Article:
PHOTO: Henri-Claude Louis Philippe Du Pont
He now has an elaborate French name but this fraudster spent his teens playing footy in Tasmania. Now he is again under fire over his business dealings prompting fresh questions to the embattled corporate regulator.
A bankrupt conman is again being pursued by furious developers in a dispute over a multimillion-dollar property deal on Melbourne’s fringe, as the corporate regulator faces pressure to act on years of warnings about the faux French fraudster.
Henri-Claude Louis Philippe Du Pont, who was born in regional Tasmania as Phillip Wickham before taking on his elaborate French name, is facing a new legal dispute over a 40-home development.
The latest controversy has prompted fresh questions about the Australian Securities and Investments Commission, which last year received evidence from a liquidator of potential misconduct by Du Pont but took no action, and has also allowed him to continue to use an incorrect Toorak address on business documents, causing a headache for the actual residents.
The developer, who spoke on the condition of anonymity, said the pair were introduced late last year, and Du Pont agreed to work with him on the project.
The developer alleges Du Pont agreed to come on board as a partner with the intention of becoming a shareholder, and there was an understanding he would contribute some funding.
Du Pont, though, has not put any money towards the project, the developer says, and is instead demanding thousands of dollars in fees for work he says he has already done as a project manager.
The developer claims there was a “mutual understanding” that Du Pont’s work was as a partner rather than as a consultant who would charge an hourly rate.
The developer, who paid a deposit of more than $500,000 for the property, is now planning to take legal action.
Du Pont said he had acted as a “representative for a shareholder in the development” and confirmed there was a dispute between shareholders. He said the way the dispute had been characterised by the developer was incorrect.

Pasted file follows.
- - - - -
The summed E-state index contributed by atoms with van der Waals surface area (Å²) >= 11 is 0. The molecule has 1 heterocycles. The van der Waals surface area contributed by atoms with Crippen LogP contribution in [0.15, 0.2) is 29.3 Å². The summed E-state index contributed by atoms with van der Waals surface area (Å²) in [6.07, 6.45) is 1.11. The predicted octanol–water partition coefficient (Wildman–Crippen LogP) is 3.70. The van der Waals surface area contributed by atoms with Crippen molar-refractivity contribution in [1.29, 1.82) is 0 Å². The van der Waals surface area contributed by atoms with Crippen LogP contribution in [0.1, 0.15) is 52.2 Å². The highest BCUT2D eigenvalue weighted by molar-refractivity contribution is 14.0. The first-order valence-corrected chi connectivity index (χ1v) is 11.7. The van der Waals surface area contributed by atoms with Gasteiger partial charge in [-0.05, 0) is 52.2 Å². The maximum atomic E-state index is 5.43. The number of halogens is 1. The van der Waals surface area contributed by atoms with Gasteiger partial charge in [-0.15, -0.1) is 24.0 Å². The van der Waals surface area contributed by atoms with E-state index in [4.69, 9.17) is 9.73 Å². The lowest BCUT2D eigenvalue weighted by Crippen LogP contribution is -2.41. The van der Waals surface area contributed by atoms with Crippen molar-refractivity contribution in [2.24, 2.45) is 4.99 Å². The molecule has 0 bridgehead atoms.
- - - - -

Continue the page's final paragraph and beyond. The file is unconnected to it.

“The dispute’s resolution provisions in the shareholders’ agreement is required to be implemented,” he said. “Subsequently, I am unable to provide any further details due to that agreement.”
The 68-year-old, who has been convicted of fraud and has for decades stirred controversy along Australia’s east coast, was declared bankrupt in March 2020 and remains an undischarged bankrupt, meaning he is disqualified from managing corporations and being a director of a company.
But company records show that Du Pont was between November and March reinstated as the sole director of Dupont Zedong Private Capital, a company he registered with his wife in 2014.
An ASIC spokesman said people who were bankrupt were usually prevented from being appointed as corporate officeholders, but the matching of bankruptcy details was not automatic.
Investigations by Anthony Phillips, who oversaw the liquidation of Du Pont’s meat and poultry business PQM (Vic) Pty Ltd, found the company was possibly trading while insolvent and reported to ASIC that Du Pont might have breached several laws last year.
Phillips said a Federal Court examination of Du Pont in 2021 had provided significant evidence of potential misconduct but no action had been taken.
“There has been no prosecution to date in relation to this apparent misconduct,” Phillips said this week. “We understand that with limited resources available to the corporate regulator to prosecute offenders, not all liquidator reports can be actioned. This is regrettable as this misconduct will escalate if not properly addressed.”
An ASIC spokesman said the regulator did not comment on any investigations it was or was not undertaking.